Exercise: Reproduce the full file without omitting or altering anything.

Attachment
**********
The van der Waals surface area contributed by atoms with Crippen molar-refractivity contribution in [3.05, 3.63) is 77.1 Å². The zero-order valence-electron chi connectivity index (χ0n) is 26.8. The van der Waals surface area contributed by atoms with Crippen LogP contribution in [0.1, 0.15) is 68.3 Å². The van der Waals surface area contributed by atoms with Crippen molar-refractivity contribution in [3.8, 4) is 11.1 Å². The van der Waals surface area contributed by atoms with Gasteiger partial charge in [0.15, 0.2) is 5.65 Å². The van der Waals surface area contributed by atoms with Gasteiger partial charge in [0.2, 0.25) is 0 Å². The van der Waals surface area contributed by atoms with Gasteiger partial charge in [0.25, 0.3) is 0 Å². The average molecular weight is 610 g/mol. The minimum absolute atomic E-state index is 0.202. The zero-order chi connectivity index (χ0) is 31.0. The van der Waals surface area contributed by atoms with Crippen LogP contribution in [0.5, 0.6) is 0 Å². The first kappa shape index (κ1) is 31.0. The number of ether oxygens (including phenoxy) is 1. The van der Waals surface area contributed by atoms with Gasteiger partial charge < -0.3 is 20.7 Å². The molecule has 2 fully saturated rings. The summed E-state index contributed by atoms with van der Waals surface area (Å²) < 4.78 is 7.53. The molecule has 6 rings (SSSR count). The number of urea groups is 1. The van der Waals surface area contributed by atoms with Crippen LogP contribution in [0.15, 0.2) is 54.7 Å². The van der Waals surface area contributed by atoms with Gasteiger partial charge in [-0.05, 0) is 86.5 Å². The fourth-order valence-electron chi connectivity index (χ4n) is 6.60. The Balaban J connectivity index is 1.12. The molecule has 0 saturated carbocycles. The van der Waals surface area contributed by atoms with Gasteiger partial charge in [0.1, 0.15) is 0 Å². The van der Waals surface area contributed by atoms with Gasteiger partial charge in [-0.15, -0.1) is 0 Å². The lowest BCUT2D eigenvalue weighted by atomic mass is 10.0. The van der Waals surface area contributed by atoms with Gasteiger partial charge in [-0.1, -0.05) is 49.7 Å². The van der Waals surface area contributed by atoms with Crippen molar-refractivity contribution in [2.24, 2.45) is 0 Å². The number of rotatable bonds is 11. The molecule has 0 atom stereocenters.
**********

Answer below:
The van der Waals surface area contributed by atoms with Crippen molar-refractivity contribution in [3.05, 3.63) is 77.1 Å². The zero-order valence-electron chi connectivity index (χ0n) is 26.8. The van der Waals surface area contributed by atoms with Crippen LogP contribution in [0.1, 0.15) is 68.3 Å². The van der Waals surface area contributed by atoms with Crippen molar-refractivity contribution in [3.8, 4) is 11.1 Å². The van der Waals surface area contributed by atoms with Gasteiger partial charge in [0.15, 0.2) is 5.65 Å². The van der Waals surface area contributed by atoms with Gasteiger partial charge in [0.2, 0.25) is 0 Å². The van der Waals surface area contributed by atoms with Gasteiger partial charge in [0.25, 0.3) is 0 Å². The average molecular weight is 610 g/mol. The minimum absolute atomic E-state index is 0.202. The zero-order chi connectivity index (χ0) is 31.0. The van der Waals surface area contributed by atoms with Crippen LogP contribution in [0.5, 0.6) is 0 Å². The first kappa shape index (κ1) is 31.0. The number of ether oxygens (including phenoxy) is 1. The van der Waals surface area contributed by atoms with Gasteiger partial charge < -0.3 is 20.7 Å². The molecule has 2 fully saturated rings. The summed E-state index contributed by atoms with van der Waals surface area (Å²) < 4.78 is 7.53. The molecule has 6 rings (SSSR count). The number of urea groups is 1. The van der Waals surface area contributed by atoms with Crippen LogP contribution in [0.15, 0.2) is 54.7 Å². The van der Waals surface area contributed by atoms with Gasteiger partial charge in [-0.05, 0) is 86.5 Å². The fourth-order valence-electron chi connectivity index (χ4n) is 6.60. The Balaban J connectivity index is 1.12. The molecule has 0 saturated carbocycles. The van der Waals surface area contributed by atoms with Gasteiger partial charge in [0.1, 0.15) is 0 Å². The van der Waals surface area contributed by atoms with Gasteiger partial charge in [-0.15, -0.1) is 0 Å². The lowest BCUT2D eigenvalue weighted by atomic mass is 10.0. The van der Waals surface area contributed by atoms with Gasteiger partial charge in [-0.1, -0.05) is 49.7 Å². The van der Waals surface area contributed by atoms with Crippen molar-refractivity contribution in [2.24, 2.45) is 0 Å². The number of rotatable bonds is 11. The molecule has 0 atom stereocenters.